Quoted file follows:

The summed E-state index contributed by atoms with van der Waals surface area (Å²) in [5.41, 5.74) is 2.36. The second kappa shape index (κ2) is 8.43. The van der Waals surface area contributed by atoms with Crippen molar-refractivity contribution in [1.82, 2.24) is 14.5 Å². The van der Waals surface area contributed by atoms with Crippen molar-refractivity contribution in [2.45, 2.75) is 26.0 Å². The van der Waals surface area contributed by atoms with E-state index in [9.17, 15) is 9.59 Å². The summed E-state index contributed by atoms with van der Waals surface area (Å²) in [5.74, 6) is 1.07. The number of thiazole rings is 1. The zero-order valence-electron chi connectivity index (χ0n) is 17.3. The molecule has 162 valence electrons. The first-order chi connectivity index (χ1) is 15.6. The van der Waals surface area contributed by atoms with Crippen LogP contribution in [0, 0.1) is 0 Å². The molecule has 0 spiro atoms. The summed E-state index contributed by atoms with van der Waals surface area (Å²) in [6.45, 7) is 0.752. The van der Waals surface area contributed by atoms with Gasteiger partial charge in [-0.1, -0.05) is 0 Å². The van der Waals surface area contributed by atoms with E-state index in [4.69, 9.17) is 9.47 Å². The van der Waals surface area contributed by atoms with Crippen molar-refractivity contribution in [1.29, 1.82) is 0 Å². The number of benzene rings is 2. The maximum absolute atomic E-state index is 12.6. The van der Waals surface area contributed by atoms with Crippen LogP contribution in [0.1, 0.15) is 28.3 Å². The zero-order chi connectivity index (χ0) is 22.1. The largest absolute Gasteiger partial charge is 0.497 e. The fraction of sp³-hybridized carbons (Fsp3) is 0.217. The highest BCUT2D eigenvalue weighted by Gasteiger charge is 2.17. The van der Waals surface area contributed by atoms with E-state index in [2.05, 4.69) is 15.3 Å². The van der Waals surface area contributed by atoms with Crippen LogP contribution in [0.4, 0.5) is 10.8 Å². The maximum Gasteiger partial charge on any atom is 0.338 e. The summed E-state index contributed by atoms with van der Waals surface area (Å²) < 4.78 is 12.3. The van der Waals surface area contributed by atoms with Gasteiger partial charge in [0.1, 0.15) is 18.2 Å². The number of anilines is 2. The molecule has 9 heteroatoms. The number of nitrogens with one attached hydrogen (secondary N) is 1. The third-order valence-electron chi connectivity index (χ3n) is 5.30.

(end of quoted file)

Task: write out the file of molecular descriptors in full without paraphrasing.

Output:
The summed E-state index contributed by atoms with van der Waals surface area (Å²) in [5.41, 5.74) is 2.36. The second kappa shape index (κ2) is 8.43. The van der Waals surface area contributed by atoms with Crippen molar-refractivity contribution in [1.82, 2.24) is 14.5 Å². The van der Waals surface area contributed by atoms with Crippen molar-refractivity contribution in [2.45, 2.75) is 26.0 Å². The van der Waals surface area contributed by atoms with E-state index in [9.17, 15) is 9.59 Å². The summed E-state index contributed by atoms with van der Waals surface area (Å²) in [5.74, 6) is 1.07. The number of thiazole rings is 1. The zero-order valence-electron chi connectivity index (χ0n) is 17.3. The molecule has 162 valence electrons. The first-order chi connectivity index (χ1) is 15.6. The van der Waals surface area contributed by atoms with Crippen LogP contribution in [0, 0.1) is 0 Å². The molecule has 0 spiro atoms. The summed E-state index contributed by atoms with van der Waals surface area (Å²) in [6.45, 7) is 0.752. The van der Waals surface area contributed by atoms with Gasteiger partial charge in [-0.1, -0.05) is 0 Å². The van der Waals surface area contributed by atoms with E-state index in [4.69, 9.17) is 9.47 Å². The van der Waals surface area contributed by atoms with Crippen molar-refractivity contribution in [1.29, 1.82) is 0 Å². The number of benzene rings is 2. The maximum absolute atomic E-state index is 12.6. The van der Waals surface area contributed by atoms with Crippen LogP contribution in [0.1, 0.15) is 28.3 Å². The zero-order chi connectivity index (χ0) is 22.1. The largest absolute Gasteiger partial charge is 0.497 e. The fraction of sp³-hybridized carbons (Fsp3) is 0.217. The highest BCUT2D eigenvalue weighted by Gasteiger charge is 2.17. The van der Waals surface area contributed by atoms with E-state index in [2.05, 4.69) is 15.3 Å². The van der Waals surface area contributed by atoms with Crippen LogP contribution in [0.4, 0.5) is 10.8 Å². The maximum Gasteiger partial charge on any atom is 0.338 e. The summed E-state index contributed by atoms with van der Waals surface area (Å²) < 4.78 is 12.3. The van der Waals surface area contributed by atoms with Gasteiger partial charge in [0.1, 0.15) is 18.2 Å². The number of anilines is 2. The molecule has 9 heteroatoms. The number of nitrogens with one attached hydrogen (secondary N) is 1. The third-order valence-electron chi connectivity index (χ3n) is 5.30.